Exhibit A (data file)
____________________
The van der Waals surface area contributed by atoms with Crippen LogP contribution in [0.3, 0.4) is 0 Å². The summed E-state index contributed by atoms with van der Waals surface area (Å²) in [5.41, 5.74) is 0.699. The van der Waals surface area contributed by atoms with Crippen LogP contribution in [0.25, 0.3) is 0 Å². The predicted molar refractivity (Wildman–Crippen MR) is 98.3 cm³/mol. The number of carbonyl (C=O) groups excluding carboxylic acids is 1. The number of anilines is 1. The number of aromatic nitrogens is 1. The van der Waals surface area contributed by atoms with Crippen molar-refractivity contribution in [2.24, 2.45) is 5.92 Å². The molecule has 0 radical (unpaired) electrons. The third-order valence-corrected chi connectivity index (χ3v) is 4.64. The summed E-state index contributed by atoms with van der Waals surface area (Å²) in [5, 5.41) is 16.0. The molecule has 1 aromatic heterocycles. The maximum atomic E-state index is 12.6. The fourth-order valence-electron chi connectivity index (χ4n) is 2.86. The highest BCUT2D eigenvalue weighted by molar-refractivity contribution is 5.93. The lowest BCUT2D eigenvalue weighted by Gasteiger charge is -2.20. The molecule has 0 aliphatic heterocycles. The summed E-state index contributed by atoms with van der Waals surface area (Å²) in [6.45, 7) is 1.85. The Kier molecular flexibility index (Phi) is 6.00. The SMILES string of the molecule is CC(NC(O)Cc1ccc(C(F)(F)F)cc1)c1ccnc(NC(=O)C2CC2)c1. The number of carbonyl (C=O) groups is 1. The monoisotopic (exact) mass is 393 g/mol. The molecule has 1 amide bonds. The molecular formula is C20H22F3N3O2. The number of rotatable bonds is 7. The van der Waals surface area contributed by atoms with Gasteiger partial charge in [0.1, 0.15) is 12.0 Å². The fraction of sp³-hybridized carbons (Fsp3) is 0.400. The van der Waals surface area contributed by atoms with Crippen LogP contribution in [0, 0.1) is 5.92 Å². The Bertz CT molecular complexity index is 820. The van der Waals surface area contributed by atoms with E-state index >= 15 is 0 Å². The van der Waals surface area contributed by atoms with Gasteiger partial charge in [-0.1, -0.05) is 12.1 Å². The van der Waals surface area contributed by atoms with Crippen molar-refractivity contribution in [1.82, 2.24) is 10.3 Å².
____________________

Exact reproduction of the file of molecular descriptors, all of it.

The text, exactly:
The van der Waals surface area contributed by atoms with Crippen LogP contribution in [0.3, 0.4) is 0 Å². The summed E-state index contributed by atoms with van der Waals surface area (Å²) in [5.41, 5.74) is 0.699. The van der Waals surface area contributed by atoms with Crippen LogP contribution in [0.25, 0.3) is 0 Å². The predicted molar refractivity (Wildman–Crippen MR) is 98.3 cm³/mol. The number of carbonyl (C=O) groups excluding carboxylic acids is 1. The number of anilines is 1. The number of aromatic nitrogens is 1. The van der Waals surface area contributed by atoms with Crippen molar-refractivity contribution in [2.24, 2.45) is 5.92 Å². The molecule has 0 radical (unpaired) electrons. The third-order valence-corrected chi connectivity index (χ3v) is 4.64. The summed E-state index contributed by atoms with van der Waals surface area (Å²) in [5, 5.41) is 16.0. The molecule has 1 aromatic heterocycles. The maximum atomic E-state index is 12.6. The fourth-order valence-electron chi connectivity index (χ4n) is 2.86. The highest BCUT2D eigenvalue weighted by molar-refractivity contribution is 5.93. The lowest BCUT2D eigenvalue weighted by Gasteiger charge is -2.20. The molecule has 0 aliphatic heterocycles. The summed E-state index contributed by atoms with van der Waals surface area (Å²) in [6.45, 7) is 1.85. The Kier molecular flexibility index (Phi) is 6.00. The SMILES string of the molecule is CC(NC(O)Cc1ccc(C(F)(F)F)cc1)c1ccnc(NC(=O)C2CC2)c1. The number of carbonyl (C=O) groups is 1. The monoisotopic (exact) mass is 393 g/mol. The molecule has 1 amide bonds. The molecular formula is C20H22F3N3O2. The number of rotatable bonds is 7. The van der Waals surface area contributed by atoms with Gasteiger partial charge in [0.1, 0.15) is 12.0 Å². The fraction of sp³-hybridized carbons (Fsp3) is 0.400. The van der Waals surface area contributed by atoms with Crippen LogP contribution in [0, 0.1) is 5.92 Å². The Bertz CT molecular complexity index is 820. The van der Waals surface area contributed by atoms with E-state index >= 15 is 0 Å². The van der Waals surface area contributed by atoms with Gasteiger partial charge in [-0.1, -0.05) is 12.1 Å². The van der Waals surface area contributed by atoms with Crippen molar-refractivity contribution in [1.82, 2.24) is 10.3 Å².